But what will the returning teams and fans take with them when they go home? And what lasting effect will it have on South Africa?
Here's a rather nice article by an American Shari Cohen: South Africa Rolls Out the Ubuntu in Abundance:
So, if South Africa accomplishes nothing more on the playing field, it will still have won as a host country. I am a cynic, no doubt about that. And yet I have to admit, I'm a little teary just writing this because I leave for home next weekend and I will be leaving a little piece of myself here in South Africa. I just hope I have learned enough to bring back a little piece of Ubuntu to my homeland, where perhaps with a little caring and a little water, it will take root as naturally as it does here, in the cradle of civilization. It's funny, many people in America still ask me, 'are the people in Africa very primitive?' Yes, I know, amazing someone could ask that but they do. And when they do, I usually explain that living in a mud hut does not make one primitive, however, allowing kids to sell drugs to other kids and engage in drive-by killings -- isn't that primitive behavior? I think it is. When I think of Ubuntu and my recent experiences here, I think America has much to learn from Africa in general, in terms of living as a larger village; and as human beings who are all interconnected with each other, each of us having an affect on our brothers and sisters.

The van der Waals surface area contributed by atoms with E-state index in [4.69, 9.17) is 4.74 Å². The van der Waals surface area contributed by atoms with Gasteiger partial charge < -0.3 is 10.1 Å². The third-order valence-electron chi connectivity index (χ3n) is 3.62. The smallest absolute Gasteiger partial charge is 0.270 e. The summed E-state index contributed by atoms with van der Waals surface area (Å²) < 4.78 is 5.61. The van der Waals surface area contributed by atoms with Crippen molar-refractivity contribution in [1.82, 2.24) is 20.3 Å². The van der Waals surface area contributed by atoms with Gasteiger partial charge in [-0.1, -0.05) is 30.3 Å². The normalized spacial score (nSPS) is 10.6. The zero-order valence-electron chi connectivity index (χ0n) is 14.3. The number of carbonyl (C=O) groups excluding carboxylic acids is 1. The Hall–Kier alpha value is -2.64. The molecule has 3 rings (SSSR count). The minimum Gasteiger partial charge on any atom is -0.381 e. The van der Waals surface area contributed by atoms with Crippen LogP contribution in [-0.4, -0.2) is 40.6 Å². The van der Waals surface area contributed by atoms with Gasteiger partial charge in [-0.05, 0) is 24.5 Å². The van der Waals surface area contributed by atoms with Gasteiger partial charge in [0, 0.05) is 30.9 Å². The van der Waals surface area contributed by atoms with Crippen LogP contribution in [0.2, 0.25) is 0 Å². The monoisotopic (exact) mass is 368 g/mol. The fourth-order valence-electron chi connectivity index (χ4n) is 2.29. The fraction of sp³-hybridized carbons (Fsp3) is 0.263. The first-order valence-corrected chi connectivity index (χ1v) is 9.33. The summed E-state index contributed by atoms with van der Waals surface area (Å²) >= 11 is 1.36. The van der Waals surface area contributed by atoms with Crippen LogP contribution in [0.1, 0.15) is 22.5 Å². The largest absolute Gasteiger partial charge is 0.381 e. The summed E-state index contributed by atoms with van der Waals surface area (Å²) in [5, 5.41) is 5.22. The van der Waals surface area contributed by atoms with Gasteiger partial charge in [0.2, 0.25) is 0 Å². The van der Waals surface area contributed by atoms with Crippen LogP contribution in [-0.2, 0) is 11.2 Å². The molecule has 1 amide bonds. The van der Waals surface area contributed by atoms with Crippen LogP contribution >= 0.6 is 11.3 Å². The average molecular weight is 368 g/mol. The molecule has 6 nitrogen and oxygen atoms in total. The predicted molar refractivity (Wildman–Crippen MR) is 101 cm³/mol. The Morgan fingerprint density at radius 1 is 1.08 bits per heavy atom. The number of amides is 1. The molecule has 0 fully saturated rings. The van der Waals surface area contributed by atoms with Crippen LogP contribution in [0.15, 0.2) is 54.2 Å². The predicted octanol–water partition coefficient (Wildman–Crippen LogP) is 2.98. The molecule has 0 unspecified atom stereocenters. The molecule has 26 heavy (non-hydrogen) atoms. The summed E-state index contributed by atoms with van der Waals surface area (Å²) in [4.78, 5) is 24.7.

And remember, just two years ago there was xenophobic violence in many cities in South Africa, where people attacked foreigners. So perhaps the World Cup, and the welcome it encouraged us to give to foreign visitors, might make us a little more welcoming, and we can hope that the ubuntu won't disappear after the final.
And this will probably also be remembered as the World Cup of the vuvuzela.
But an e-mail has been going around pointing out that it is not so new. The vuvuzela has been annoying people since 1660!